Now 2022 Previous Articles Road Essays Road Reviews Author Black Authors Title Source Age Genre Series Format Inclusivity LGBTA Portfolio Artwork WIP

Recent posts


Month in review

Reviews
Birds of Lake Merritt by Alex Harris
Blue by Nana Ekua Brew-Hammond and Daniel Minter (Illustrations)
Dark Chocolate Demise by Jenn McKinlay
Death Over Easy by Maddie Day and Laural Merlington (Narrator)
Final Catcall by Sofie Kelly
The Heart Principle by Helen Hoang
High-Wire Henry by Mary Calhoun and Erick Ingraham (Illustrations)
Hundreds and Hundreds of Pancakes by Audrey Chalmers
Invisible Kingdom, Volume 2: Edge of Everything by G. Willow Wilson and Christian Ward (Artist)
It's Beginning to Look a Lot Like Murder by Maria DiRico
Kat Hats by Daniel Pinkwater and Aaron Renier (Illustrator)
Kazu Jones and the Comic Book Criminal by Shauna Holyoak
A Killer Sundae by Abby Collette
Light Years From Home by Mike Chen
Love Your Life by Sophie Kinsella
Mister Miracle: The Great Escape by Varian Johnson and Daniel Isles (Illustrator)
Night Owl by Sarah Mlynowski, Emily Jenkins, and Lauren Myracle
Oddball by Sarah Andersen
Once Upon a Seaside Murder by Maggie Blackburn and Christa Lewis (Narrator)
Operation Sisterhood by Olugbemisola Rhuday-Perkovich
The Question: The Deaths of Vic Sage by Jeff Lemire and Denys Cowan (Illustrator)
The Witch's Apprentice by Zetta Elliott

Miscellaneous
January 2022 Sources

January 2022 Summary

Previous month



Rating System

5 stars: Completely enjoyable or compelling
4 stars: Good but flawed
3 stars: Average
2 stars: OK
1 star: Did not finish

Reading Challenges

Beat the Backlist 2022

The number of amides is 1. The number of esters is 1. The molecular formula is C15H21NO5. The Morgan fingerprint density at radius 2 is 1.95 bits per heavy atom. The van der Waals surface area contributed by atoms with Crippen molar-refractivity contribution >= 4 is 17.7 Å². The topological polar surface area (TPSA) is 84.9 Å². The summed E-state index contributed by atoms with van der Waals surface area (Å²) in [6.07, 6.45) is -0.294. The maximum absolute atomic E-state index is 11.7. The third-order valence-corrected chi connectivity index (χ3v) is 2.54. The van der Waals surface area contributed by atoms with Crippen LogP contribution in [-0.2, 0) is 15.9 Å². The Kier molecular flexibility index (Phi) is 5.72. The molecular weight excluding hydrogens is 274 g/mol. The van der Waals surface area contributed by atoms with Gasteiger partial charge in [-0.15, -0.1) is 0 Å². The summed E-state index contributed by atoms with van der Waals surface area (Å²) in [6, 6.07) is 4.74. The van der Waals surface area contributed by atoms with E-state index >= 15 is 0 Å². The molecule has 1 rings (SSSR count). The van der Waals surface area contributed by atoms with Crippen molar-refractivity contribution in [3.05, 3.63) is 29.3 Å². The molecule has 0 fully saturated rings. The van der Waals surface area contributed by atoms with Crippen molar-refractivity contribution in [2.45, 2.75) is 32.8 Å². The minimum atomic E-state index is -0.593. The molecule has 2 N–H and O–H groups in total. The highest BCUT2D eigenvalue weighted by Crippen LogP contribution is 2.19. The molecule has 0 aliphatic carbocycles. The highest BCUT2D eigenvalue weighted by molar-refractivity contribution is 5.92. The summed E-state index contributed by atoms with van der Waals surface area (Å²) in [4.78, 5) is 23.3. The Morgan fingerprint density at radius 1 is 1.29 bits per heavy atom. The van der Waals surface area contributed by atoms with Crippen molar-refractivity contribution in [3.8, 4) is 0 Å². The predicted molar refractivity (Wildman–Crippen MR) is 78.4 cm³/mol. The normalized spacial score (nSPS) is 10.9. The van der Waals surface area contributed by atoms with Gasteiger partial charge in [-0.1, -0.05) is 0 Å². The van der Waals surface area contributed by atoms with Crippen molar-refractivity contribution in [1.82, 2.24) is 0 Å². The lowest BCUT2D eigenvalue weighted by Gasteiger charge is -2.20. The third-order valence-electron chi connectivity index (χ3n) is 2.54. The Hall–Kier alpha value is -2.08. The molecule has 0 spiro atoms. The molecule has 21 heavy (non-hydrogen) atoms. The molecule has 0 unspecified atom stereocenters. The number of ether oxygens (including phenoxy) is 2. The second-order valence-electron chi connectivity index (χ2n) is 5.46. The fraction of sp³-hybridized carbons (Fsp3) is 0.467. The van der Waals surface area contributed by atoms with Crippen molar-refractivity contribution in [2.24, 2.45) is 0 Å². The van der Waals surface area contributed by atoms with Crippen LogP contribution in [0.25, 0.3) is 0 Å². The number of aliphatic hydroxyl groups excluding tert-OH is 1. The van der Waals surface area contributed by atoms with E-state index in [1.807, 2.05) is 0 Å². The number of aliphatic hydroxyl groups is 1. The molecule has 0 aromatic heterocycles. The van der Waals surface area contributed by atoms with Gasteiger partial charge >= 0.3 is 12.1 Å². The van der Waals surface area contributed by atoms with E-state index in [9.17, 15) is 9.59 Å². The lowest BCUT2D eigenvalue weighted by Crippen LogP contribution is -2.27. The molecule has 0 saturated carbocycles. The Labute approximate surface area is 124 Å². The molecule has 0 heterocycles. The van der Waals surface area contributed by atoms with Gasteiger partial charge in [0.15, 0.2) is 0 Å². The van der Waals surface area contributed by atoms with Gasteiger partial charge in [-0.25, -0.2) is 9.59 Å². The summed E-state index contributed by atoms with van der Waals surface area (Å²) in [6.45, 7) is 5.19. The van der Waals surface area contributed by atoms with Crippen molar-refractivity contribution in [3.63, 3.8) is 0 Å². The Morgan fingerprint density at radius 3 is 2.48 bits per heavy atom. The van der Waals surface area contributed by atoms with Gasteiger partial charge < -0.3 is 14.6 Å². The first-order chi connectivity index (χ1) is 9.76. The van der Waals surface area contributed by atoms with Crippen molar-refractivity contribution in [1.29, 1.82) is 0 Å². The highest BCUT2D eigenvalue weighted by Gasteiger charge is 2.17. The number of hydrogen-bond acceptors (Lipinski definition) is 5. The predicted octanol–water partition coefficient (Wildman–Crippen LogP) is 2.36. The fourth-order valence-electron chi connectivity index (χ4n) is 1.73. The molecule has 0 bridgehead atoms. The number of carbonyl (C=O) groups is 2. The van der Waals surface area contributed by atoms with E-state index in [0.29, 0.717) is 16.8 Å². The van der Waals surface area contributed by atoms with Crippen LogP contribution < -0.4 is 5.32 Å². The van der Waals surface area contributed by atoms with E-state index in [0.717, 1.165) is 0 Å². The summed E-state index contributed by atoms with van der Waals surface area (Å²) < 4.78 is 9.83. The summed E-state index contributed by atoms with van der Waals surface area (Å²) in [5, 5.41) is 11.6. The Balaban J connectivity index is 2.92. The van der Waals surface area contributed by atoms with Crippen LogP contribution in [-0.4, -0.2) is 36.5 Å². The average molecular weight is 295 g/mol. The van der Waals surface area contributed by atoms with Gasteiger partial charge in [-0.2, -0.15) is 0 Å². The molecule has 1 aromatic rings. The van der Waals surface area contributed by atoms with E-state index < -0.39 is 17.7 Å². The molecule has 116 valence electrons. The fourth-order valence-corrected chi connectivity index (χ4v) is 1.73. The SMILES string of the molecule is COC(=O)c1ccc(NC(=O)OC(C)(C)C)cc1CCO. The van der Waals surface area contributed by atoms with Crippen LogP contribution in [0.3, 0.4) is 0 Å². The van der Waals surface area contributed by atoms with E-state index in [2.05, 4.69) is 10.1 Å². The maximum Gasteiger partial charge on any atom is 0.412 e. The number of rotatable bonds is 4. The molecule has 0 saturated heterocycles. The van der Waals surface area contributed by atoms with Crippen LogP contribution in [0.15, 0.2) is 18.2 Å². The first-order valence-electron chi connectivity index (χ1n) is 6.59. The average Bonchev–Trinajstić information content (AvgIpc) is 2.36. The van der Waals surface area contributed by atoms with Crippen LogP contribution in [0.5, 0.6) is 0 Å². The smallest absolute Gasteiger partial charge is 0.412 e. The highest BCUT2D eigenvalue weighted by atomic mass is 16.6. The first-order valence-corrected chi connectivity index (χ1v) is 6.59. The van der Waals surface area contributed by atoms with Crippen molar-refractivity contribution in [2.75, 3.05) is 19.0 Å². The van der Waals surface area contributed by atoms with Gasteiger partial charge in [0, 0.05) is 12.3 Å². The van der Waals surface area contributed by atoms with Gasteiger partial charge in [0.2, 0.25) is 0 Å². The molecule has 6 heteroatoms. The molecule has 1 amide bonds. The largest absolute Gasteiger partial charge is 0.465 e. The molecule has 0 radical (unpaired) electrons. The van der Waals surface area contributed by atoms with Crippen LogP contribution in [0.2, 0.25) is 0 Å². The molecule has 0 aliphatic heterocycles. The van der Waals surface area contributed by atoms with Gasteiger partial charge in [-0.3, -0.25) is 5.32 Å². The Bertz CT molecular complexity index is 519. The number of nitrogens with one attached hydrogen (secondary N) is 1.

Canadian Book Challenge: 2021-2022



Privacy policy

This blog does not collect personal data. It doesn't set cookies. Email addresses are used to respond to comments or "contact us" messages and then deleted.


Night Owl: 02/12/22

Night Owl

Night Owl by Sarah Mlynowski, Emily Jenkins, and Lauren Myracle is the eighth book in the Upside Down Magic series. It's the Big Night (Winter Solstice) and that means the annual sleepover scavenger hunt at Dunwiddle school. For Nory, this is a bittersweet event; it's the last time Elliott will be participating before he switches schools.

The barebones plot is very similar to the previous book, Hide and Seek (2020). The big difference is the setting. Dunwiddle is home territory and not as imposing or snooty as Sage. Together the books make an interesting dialog as Elliott gets ready to transition to being a student at Sage.

As with the other books in the series, the obvious possible endings aren't where this plot ends up. The resolution, though, is in keeping with the greater upside down magic theme — of working with one's differences to one's advantage and the importance of making accommodations where ever possible.

My one head-scratcher though is how Sebastian's upside down flicker abilities are treated. Throughout the series Sebastian's ability to see sound waves has been growing. Along with that ability has come increased discomfort to the point that in this book he has to wear dark sunglasses and the sound cone around his head consistently while around other people. Throughout this novel he's described as being in incredible pain from the overstimulation. The glasses make sense but why not have him ear noise canceling headphones or ear protectors? These accommodations already exist and would probably be less cumbersome than a cone!

Five stars

Comments (0)


Lab puppy
Name:
Email (won't be posted):
Blog URL:
Comment:

Twitter Tumblr Flickr Facebook Facebook Contact me

1997-2022 Sarah Sammis